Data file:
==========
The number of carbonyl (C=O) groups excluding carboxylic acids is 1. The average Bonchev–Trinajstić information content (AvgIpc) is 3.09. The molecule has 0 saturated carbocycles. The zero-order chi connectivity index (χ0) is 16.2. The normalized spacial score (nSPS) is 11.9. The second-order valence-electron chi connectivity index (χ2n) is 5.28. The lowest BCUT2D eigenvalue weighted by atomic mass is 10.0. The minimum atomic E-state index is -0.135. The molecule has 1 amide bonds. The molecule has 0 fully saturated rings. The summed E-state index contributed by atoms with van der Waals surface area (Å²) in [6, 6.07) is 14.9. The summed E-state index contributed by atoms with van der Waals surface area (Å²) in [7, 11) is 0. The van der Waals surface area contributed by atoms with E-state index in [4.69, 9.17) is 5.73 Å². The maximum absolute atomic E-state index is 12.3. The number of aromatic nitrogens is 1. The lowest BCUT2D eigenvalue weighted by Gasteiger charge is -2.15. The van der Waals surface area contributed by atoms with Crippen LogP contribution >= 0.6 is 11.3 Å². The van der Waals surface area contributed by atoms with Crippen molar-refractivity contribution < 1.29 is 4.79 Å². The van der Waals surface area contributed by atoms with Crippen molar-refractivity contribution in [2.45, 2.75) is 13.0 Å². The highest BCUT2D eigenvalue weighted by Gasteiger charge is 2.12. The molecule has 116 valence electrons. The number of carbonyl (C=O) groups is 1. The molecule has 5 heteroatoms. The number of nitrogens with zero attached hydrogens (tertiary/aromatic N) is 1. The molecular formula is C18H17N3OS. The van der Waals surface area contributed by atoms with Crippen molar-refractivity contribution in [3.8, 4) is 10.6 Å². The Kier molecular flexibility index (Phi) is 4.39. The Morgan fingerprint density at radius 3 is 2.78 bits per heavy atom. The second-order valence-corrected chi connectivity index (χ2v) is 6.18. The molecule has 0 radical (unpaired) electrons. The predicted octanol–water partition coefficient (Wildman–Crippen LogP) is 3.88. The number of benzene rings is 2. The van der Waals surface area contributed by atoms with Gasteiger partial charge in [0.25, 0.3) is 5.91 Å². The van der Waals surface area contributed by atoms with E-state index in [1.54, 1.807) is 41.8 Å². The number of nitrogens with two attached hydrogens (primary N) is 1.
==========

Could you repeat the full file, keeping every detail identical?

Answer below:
The number of carbonyl (C=O) groups excluding carboxylic acids is 1. The average Bonchev–Trinajstić information content (AvgIpc) is 3.09. The molecule has 0 saturated carbocycles. The zero-order chi connectivity index (χ0) is 16.2. The normalized spacial score (nSPS) is 11.9. The second-order valence-electron chi connectivity index (χ2n) is 5.28. The lowest BCUT2D eigenvalue weighted by atomic mass is 10.0. The minimum atomic E-state index is -0.135. The molecule has 1 amide bonds. The molecule has 0 fully saturated rings. The summed E-state index contributed by atoms with van der Waals surface area (Å²) in [6, 6.07) is 14.9. The summed E-state index contributed by atoms with van der Waals surface area (Å²) in [7, 11) is 0. The van der Waals surface area contributed by atoms with E-state index in [4.69, 9.17) is 5.73 Å². The maximum absolute atomic E-state index is 12.3. The number of aromatic nitrogens is 1. The lowest BCUT2D eigenvalue weighted by Gasteiger charge is -2.15. The van der Waals surface area contributed by atoms with Crippen LogP contribution >= 0.6 is 11.3 Å². The van der Waals surface area contributed by atoms with Crippen molar-refractivity contribution < 1.29 is 4.79 Å². The van der Waals surface area contributed by atoms with Crippen molar-refractivity contribution in [2.45, 2.75) is 13.0 Å². The highest BCUT2D eigenvalue weighted by Gasteiger charge is 2.12. The molecule has 116 valence electrons. The number of carbonyl (C=O) groups is 1. The molecule has 5 heteroatoms. The number of nitrogens with zero attached hydrogens (tertiary/aromatic N) is 1. The molecular formula is C18H17N3OS. The van der Waals surface area contributed by atoms with Crippen molar-refractivity contribution in [3.8, 4) is 10.6 Å². The Kier molecular flexibility index (Phi) is 4.39. The Morgan fingerprint density at radius 3 is 2.78 bits per heavy atom. The second-order valence-corrected chi connectivity index (χ2v) is 6.18. The molecule has 0 radical (unpaired) electrons. The predicted octanol–water partition coefficient (Wildman–Crippen LogP) is 3.88. The number of benzene rings is 2. The van der Waals surface area contributed by atoms with Gasteiger partial charge in [0.25, 0.3) is 5.91 Å². The van der Waals surface area contributed by atoms with E-state index in [1.54, 1.807) is 41.8 Å². The number of nitrogens with two attached hydrogens (primary N) is 1.